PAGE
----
ARI SHAPIRO, HOST:
We're going to follow up now on an unusual warning from the White House.
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MICHAEL FLYNN: As of today, we are officially putting Iran on notice.
SHAPIRO: That's National Security Adviser Michael Flynn. He spoke at the White House lectern yesterday to blast Iran for what he called destabilizing behavior that included launching a ballistic missile over the weekend. Flynn took no questions and offered no details as to how the U.S. might respond. NPR's Mary Louise Kelly reports on what a Trump Iran policy might look like.
MARY LOUISE KELLY, BYLINE: General Flynn had barely stepped away from the lectern before questions started flying. What exactly does it mean to put Iran on notice? Nick Burns is a veteran of the State Department and the National Security Council who served every administration from Jimmy Carter to George W. Bush. He reads the on-notice warning this way.
NICK BURNS: That term is an implicit threat either to use force or to mount substantial sanctions against Iran. That's how the Iranian government is going to look at this.
KELLY: Administration officials have pointedly refused to say whether military action is on or off the table. There is word that new sanctions against Iran may be rolled out as soon as tomorrow. And President Trump himself, speaking at the National Prayer Breakfast this morning, left no doubt he intends to practice confrontational diplomacy.
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PRESIDENT DONALD TRUMP: We have to be tough. It's time we're going to be a little tough, folks. We're taken advantage of by every nation in the world virtually. It's not going to happen anymore.
JAMES JEFFREY: I'm delighted that we're putting Iran on notice.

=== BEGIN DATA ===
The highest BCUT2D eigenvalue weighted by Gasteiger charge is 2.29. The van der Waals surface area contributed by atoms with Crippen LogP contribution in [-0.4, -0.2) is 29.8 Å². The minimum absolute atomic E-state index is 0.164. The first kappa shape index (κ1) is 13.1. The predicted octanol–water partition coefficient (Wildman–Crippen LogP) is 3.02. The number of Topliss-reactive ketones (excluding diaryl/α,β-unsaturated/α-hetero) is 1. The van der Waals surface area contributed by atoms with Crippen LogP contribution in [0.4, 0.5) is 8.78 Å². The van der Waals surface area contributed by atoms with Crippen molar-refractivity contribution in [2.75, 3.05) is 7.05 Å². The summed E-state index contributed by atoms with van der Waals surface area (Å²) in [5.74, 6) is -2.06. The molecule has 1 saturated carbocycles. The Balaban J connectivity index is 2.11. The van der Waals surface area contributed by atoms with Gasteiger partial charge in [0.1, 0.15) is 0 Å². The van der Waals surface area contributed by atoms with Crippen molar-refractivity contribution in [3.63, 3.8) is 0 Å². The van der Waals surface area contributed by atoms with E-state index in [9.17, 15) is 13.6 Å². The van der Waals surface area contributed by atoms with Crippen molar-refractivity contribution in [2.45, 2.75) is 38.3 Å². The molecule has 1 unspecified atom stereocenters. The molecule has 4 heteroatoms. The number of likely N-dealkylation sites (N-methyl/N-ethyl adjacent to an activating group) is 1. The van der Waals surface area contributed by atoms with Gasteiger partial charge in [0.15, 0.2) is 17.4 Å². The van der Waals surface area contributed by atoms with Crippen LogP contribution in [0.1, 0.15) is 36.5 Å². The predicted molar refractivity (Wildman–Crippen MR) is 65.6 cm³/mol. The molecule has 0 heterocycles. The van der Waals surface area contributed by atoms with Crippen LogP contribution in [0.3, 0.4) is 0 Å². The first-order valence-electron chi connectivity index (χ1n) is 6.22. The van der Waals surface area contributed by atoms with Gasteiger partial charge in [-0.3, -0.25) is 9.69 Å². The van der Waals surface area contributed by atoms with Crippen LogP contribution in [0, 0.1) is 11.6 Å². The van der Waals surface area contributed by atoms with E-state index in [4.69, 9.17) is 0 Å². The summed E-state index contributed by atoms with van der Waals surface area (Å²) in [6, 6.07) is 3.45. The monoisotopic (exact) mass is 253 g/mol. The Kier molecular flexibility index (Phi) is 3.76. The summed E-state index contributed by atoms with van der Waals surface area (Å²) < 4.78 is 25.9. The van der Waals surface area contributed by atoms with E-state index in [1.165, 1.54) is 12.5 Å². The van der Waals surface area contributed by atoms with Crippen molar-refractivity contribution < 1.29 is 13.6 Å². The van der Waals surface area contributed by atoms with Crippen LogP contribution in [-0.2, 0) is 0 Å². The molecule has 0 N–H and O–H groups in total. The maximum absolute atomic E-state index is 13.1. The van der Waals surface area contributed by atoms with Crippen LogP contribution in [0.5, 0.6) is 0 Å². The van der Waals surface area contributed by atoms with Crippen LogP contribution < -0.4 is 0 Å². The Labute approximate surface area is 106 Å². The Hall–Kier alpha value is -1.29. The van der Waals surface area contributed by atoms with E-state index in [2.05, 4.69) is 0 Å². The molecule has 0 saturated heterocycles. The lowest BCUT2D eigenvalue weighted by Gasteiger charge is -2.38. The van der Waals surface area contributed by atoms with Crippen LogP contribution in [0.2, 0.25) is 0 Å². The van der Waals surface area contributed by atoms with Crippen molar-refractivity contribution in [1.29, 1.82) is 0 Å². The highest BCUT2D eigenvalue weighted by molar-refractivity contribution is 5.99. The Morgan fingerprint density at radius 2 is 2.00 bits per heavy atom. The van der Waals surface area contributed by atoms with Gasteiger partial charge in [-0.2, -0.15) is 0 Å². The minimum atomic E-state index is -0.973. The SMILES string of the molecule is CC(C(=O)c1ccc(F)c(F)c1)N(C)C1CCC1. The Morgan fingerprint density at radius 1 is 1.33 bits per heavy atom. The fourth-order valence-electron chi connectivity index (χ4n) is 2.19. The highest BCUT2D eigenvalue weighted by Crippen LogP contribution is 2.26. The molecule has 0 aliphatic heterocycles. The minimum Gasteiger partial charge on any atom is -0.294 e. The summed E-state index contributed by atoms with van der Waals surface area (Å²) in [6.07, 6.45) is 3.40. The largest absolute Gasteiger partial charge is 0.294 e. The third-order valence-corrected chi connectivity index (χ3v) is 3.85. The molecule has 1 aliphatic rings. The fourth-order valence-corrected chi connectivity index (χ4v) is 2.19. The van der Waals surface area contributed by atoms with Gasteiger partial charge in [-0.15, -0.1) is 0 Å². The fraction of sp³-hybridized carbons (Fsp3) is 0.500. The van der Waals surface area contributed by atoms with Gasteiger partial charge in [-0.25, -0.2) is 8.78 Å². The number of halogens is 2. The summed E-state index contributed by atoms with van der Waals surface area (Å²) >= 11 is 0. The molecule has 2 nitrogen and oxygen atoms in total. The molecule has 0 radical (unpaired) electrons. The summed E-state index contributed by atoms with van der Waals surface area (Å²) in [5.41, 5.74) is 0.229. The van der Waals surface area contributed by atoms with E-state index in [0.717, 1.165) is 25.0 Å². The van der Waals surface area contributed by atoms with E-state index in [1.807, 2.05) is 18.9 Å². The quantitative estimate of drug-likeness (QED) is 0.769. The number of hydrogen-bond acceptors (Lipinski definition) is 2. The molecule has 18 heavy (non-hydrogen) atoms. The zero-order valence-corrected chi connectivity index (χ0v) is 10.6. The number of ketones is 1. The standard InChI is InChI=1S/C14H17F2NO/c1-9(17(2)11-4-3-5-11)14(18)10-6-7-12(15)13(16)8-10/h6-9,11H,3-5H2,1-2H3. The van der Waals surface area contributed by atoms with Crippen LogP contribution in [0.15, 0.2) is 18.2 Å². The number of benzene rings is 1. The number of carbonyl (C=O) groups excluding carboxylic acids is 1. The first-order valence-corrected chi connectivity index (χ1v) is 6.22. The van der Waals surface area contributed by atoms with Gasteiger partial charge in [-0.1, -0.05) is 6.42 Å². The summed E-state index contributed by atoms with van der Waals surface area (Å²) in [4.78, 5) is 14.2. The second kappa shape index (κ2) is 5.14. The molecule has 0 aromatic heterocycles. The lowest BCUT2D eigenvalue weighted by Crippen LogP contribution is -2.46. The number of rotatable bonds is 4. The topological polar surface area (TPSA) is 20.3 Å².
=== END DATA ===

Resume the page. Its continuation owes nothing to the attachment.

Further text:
KELLY: James Jeffrey, a former U.S. ambassador to Iraq and Turkey - so what does he think it means to put Iran on notice?
JEFFREY: It's a beating of the chest. In and of itself, it's not a bad idea.
KELLY: Jeffrey, now at The Washington Institute for Near East Policy, believes the U.S. should be beefing up its forces in the Persian Gulf. And he argues the Trump administration is absolutely right to take a tough line with Tehran right from the start.
JEFFREY: We're all used to the Obama administration, which never talked tough other than terrorists and would ponder policies literally for three or four years without ever quite coming to a decision 'cause there was already some problem. There's nothing wrong with laying down a marker.
KELLY: Colin Kahl takes the opposite view. Kahl was among the Obama administration's most prominent voices on Iran. Until two weeks ago, he served as national security adviser to then-Vice President Joe Biden. Kahl asks, why would you step into the White House briefing room and announce you're going to hold Iran accountable before you have a plan in place to do so?
COLIN KAHL: Normally, White Houses don't like to announce policy before there's actual policy. You know, one of the things that used to be said around the Situation Room a lot when I was at the White House is superpowers can't bluff. So if they really need to take action against the Iranians, it'd be clarifying to them and to the American public about what exactly they mean.
KELLY: And that may be the plan tomorrow if the U.S., as expected, imposes additional sanctions under executive orders inherited from the Obama administration. Nick Burns, the former State Department official, says the new president and his advisers would be smart to make sure allies both in the Middle East and Europe are onboard. And he argues that a private warning through diplomatic channels might work better than saber-rattling in public.
BURNS: I think the Trump team is right to say that we need to contain Iranian power in the Middle East. But I wonder about the wisdom of making a public, very bellicose threat in the second week of the administration because this is serious business. And you want to be very careful that you don't do anything that could lead into an unintended conflict.
KELLY: Burns says he sees a pattern emerging from the Trump administration of pugnacious statements not just against Iran but against longtime allies. He points to President Trump's war of words with Mexico and now apparently Australia. It's fine to argue with friends, says Burns, the longtime diplomat, but you do that behind the scenes. Mary Louise Kelly, NPR News, Washington.
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